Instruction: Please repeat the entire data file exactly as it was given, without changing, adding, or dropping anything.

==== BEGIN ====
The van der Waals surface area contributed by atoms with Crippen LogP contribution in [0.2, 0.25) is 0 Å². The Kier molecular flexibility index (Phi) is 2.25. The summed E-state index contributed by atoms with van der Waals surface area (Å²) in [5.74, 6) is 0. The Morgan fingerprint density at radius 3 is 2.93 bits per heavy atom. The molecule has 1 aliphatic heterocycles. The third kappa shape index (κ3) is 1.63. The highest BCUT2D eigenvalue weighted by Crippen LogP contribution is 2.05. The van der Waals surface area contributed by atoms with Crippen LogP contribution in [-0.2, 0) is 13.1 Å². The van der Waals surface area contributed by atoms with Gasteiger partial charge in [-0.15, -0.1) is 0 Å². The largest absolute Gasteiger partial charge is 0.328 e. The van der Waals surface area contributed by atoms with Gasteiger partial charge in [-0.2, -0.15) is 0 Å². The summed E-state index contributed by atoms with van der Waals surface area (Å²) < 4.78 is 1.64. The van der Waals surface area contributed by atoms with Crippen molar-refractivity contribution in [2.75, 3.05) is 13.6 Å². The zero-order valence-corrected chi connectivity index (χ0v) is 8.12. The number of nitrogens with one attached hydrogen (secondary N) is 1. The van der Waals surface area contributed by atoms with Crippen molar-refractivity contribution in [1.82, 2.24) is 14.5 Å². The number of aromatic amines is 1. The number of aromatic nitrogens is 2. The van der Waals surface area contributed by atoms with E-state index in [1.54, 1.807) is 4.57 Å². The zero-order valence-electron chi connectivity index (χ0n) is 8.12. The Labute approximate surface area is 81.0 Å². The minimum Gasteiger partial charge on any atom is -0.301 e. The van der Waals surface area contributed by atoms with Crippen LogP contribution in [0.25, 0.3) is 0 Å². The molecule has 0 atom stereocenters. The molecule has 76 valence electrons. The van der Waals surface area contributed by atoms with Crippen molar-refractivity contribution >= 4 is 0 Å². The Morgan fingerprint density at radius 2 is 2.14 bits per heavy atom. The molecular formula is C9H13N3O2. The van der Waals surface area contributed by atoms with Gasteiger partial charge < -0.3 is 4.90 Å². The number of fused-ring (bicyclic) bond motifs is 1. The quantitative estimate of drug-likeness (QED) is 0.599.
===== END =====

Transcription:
The van der Waals surface area contributed by atoms with Crippen LogP contribution in [0.2, 0.25) is 0 Å². The Kier molecular flexibility index (Phi) is 2.25. The summed E-state index contributed by atoms with van der Waals surface area (Å²) in [5.74, 6) is 0. The Morgan fingerprint density at radius 3 is 2.93 bits per heavy atom. The molecule has 1 aliphatic heterocycles. The third kappa shape index (κ3) is 1.63. The highest BCUT2D eigenvalue weighted by Crippen LogP contribution is 2.05. The van der Waals surface area contributed by atoms with Crippen LogP contribution in [-0.2, 0) is 13.1 Å². The van der Waals surface area contributed by atoms with Gasteiger partial charge in [-0.15, -0.1) is 0 Å². The largest absolute Gasteiger partial charge is 0.328 e. The van der Waals surface area contributed by atoms with Gasteiger partial charge in [-0.2, -0.15) is 0 Å². The summed E-state index contributed by atoms with van der Waals surface area (Å²) < 4.78 is 1.64. The van der Waals surface area contributed by atoms with Crippen molar-refractivity contribution in [2.75, 3.05) is 13.6 Å². The zero-order valence-corrected chi connectivity index (χ0v) is 8.12. The number of nitrogens with one attached hydrogen (secondary N) is 1. The van der Waals surface area contributed by atoms with Crippen molar-refractivity contribution in [1.82, 2.24) is 14.5 Å². The number of aromatic amines is 1. The number of aromatic nitrogens is 2. The van der Waals surface area contributed by atoms with E-state index in [1.54, 1.807) is 4.57 Å². The zero-order valence-electron chi connectivity index (χ0n) is 8.12. The Labute approximate surface area is 81.0 Å². The minimum Gasteiger partial charge on any atom is -0.301 e. The van der Waals surface area contributed by atoms with Crippen LogP contribution in [0.25, 0.3) is 0 Å². The molecule has 0 atom stereocenters. The molecule has 76 valence electrons. The van der Waals surface area contributed by atoms with Crippen molar-refractivity contribution >= 4 is 0 Å². The Morgan fingerprint density at radius 2 is 2.14 bits per heavy atom. The molecular formula is C9H13N3O2. The van der Waals surface area contributed by atoms with Gasteiger partial charge < -0.3 is 4.90 Å². The number of fused-ring (bicyclic) bond motifs is 1. The quantitative estimate of drug-likeness (QED) is 0.599.